Six Climber Die on Rainer

The bodies of six climbers are still yet to be recovered after falling 3,300 feet on Mount Rainer. A very unfortunate event that we are seeing more often. It is still early in the season, as we saw with the tragedy on Everest where 11 Sherpas were killed, that does not mean it is any safer. Dix rescue beacons were detected at the base of a 3,300 foot face, authorities are skeptical if the bodies will ever be recovered.

The four climbers and two guides were attempting Liberty Ridge, said by some to be the toughest and deadliest way up the mountain. Since 1897 at least 89 people have died on Rainer, the fifth-tallest mountain in the lower 48. Averaging one climber a year.

This accident is a reminded that experience is not always enough to save your life. Those climbers knew that, which is part of the reason why they chose to climb that mountain. Too many people see climbers as narcissist, this is not true. People that pay 15,000 or more to be hauled up Everest are narcissist. These climbers are afraid to die, they risk the lives of underpaid, underappreciated Sherpas to fix 20,000 feet of rope and create a “yellow brick road” to the top. That is text book narcissism. Read “Forget Me Not” by Jennifer Lowe-Anker, it will put true mountaineering and true love into perspective.

Stay safe out there people.

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3 thoughts on “Six Climber Die on Rainer

  1. I’m afraid I can’t agree with there being a difference between this accident on Rainier and ones on Everest. The guides and Sherpas are paid in both circumstances and, without people hiring Sherpas to guide and help them up Everest, the Sherpa people would lose a very large part of their economy. To them, it’s better than having to remain subsistence farmers with little land to try to survive off.
    Carol.

    1. First of all thank you for your opinion, it is great to hear feed back. I agree that the guides and Sherpas are paid in both circumstances, which is great, and that Sherpas have benefited immensely from Western expeditions. Where I think the circumstances differ are where the guides are guiding climbers and the Sherpas are doing the dangerous work for the climbers and in some instances hauling climbers up the mountain. The men who died on Rainer need the guided expertise to keep them on the right route and to assist in minimal rope work, they had climbed before and knew what they were doing. I have complete respect for their attempted ascent as well as their ethics. However, when Sherpas are being underpaid to do the most dangerous work on the mountain and when clients and expedition leaders have blatant disregard for the safety of the Sherpas I feel that lines are crossed. If you want to climb Everest, Sherpas should help carry loads to and up the mountain, no more. You should be fixing your own ropes and placing your own life at risk. Sherpas should not be treated as disposable servants. Please let me know what you think!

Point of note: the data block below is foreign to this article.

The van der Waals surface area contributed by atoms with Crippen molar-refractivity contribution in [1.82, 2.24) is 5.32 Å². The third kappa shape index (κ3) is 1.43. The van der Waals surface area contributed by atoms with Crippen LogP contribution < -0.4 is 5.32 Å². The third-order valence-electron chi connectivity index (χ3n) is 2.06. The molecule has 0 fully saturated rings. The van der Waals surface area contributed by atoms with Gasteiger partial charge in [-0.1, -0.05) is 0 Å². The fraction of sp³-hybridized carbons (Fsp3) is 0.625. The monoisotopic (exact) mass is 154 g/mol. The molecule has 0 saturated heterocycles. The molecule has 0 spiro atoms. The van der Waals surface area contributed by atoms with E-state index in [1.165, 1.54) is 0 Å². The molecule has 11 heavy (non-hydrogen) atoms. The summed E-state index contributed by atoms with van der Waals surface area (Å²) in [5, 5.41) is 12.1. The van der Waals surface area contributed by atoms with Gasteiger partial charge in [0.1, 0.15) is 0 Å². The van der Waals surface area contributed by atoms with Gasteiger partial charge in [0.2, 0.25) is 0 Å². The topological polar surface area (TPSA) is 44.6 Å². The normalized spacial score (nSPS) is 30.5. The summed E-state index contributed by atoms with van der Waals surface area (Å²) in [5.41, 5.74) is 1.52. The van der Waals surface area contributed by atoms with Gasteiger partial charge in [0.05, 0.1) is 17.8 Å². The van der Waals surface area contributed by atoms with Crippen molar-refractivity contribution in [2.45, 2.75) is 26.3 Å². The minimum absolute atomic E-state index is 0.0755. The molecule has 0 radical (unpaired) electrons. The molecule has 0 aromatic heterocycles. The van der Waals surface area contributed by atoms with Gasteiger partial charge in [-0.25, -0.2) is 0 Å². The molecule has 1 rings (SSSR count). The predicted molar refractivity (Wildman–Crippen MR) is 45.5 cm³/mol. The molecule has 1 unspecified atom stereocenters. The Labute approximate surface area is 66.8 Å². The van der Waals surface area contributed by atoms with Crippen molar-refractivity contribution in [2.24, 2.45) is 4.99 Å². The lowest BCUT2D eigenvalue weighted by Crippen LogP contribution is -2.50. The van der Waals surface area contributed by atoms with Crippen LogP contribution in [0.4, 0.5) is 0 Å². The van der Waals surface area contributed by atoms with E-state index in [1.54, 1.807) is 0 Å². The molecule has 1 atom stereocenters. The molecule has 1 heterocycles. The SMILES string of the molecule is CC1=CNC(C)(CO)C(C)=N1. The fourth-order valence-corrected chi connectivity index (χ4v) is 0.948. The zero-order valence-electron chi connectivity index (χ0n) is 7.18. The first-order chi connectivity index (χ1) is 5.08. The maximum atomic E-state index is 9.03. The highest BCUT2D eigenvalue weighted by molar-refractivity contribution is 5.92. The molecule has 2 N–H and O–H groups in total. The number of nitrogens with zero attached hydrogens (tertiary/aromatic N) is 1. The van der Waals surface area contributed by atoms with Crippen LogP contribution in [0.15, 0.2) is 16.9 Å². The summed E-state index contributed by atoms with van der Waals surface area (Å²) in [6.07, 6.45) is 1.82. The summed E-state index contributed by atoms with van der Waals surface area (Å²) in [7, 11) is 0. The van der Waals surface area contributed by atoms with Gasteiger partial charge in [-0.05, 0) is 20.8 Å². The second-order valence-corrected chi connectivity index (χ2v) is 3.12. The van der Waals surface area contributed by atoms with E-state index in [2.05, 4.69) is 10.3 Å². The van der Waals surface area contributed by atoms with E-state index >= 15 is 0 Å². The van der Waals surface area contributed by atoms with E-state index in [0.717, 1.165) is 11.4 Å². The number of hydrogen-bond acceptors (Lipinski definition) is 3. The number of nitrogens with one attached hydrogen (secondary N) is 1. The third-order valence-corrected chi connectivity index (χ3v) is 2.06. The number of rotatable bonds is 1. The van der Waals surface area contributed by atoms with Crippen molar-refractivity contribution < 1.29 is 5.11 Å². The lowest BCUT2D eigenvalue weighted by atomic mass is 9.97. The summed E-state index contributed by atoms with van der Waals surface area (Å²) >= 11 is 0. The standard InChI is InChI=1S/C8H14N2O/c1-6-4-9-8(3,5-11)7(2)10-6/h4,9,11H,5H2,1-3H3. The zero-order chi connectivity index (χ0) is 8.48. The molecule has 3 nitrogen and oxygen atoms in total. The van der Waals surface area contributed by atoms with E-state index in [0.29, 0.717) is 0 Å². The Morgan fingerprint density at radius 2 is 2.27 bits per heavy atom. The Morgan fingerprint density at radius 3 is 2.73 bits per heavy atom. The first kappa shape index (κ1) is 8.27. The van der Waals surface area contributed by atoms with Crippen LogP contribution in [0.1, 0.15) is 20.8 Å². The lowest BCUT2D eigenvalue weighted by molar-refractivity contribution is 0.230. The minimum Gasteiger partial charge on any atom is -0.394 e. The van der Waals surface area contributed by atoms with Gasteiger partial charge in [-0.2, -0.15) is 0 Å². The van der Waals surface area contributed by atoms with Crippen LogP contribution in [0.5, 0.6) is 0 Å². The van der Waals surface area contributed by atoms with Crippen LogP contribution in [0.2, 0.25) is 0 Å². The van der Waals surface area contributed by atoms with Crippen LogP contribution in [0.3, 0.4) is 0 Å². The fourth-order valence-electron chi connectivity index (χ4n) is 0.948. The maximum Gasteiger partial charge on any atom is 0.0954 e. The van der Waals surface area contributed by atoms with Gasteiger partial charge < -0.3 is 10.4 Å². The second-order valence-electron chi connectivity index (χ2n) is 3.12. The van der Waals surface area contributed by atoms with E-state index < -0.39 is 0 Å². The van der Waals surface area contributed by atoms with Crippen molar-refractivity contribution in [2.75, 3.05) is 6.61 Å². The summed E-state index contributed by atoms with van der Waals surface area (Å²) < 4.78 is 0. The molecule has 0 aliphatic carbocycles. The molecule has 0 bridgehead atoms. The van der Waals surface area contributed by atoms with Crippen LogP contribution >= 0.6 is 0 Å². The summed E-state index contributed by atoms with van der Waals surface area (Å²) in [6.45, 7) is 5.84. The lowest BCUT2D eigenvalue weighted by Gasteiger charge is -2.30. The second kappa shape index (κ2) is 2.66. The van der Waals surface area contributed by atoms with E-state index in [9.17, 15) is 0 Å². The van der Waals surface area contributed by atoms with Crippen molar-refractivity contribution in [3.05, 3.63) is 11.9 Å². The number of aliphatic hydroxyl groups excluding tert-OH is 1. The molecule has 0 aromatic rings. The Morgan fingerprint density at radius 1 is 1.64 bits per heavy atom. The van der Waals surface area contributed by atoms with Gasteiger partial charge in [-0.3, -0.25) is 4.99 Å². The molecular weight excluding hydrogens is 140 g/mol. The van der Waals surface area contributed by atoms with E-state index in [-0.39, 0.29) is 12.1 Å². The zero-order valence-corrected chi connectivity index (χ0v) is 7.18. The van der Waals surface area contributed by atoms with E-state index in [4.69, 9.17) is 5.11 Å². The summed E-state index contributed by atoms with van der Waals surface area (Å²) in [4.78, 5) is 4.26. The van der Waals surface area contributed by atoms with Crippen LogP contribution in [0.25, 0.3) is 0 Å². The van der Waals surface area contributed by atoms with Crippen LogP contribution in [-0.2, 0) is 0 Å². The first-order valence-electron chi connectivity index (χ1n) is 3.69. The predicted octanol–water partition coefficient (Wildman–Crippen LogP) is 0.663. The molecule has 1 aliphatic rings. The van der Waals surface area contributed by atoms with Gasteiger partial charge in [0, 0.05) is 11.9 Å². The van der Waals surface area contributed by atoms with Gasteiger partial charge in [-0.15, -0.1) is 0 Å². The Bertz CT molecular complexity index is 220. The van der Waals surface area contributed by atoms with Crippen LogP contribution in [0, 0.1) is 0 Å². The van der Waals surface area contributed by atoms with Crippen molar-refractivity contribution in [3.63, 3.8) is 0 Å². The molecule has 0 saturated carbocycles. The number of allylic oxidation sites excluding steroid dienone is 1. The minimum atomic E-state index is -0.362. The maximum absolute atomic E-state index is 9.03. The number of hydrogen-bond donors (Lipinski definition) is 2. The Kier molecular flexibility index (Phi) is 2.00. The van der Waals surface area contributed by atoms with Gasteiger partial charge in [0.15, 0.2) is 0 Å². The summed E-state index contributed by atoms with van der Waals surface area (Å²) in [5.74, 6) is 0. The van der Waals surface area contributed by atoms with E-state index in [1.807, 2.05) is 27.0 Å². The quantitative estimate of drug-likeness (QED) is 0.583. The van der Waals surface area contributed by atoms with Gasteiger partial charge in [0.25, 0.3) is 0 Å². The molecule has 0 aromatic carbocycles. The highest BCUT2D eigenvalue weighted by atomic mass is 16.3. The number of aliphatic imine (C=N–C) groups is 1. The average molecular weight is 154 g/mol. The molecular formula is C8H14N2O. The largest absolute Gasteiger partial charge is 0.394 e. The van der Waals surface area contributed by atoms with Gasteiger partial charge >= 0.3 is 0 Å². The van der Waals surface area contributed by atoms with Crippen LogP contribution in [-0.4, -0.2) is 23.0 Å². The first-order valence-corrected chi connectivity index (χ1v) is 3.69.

1. Hmm – you do make some good points and, never having been to Nepal, I’m not sure what the Sherpa’s pay rates are like but I do know how poor they would be otherwise.

        As to the guided climbers just needing a guide for the route, I’m not sure that’s any better. I’m of the opinion that route knowledge is probably more important than knowing how to do the technical ropework stuff personally. Perhaps I think that as I’m a mountain-walker rather than a climber (although I climb a bit) and so have a low opinion of anyone not knowing the full route before they hit the hill and having the skills to navigate along it.

        I have to admit to using the Skye Guides in the Cuillin hills of Skye over here as what you term above ‘disposable servants’ as they are there to find me a safe bit of rock to tie onto and tie me to it while I ascend. Without them, I wouldn’t have the nerve to tackle those peaks myself as they’re very scary indeed. I do pay them highly though – I’ve spent a fortune on them so far so that I could complete all the Scottish higher peaks. I needed guides for around 10 of them and managed to borrow a brave mate for another few.
        Carol.

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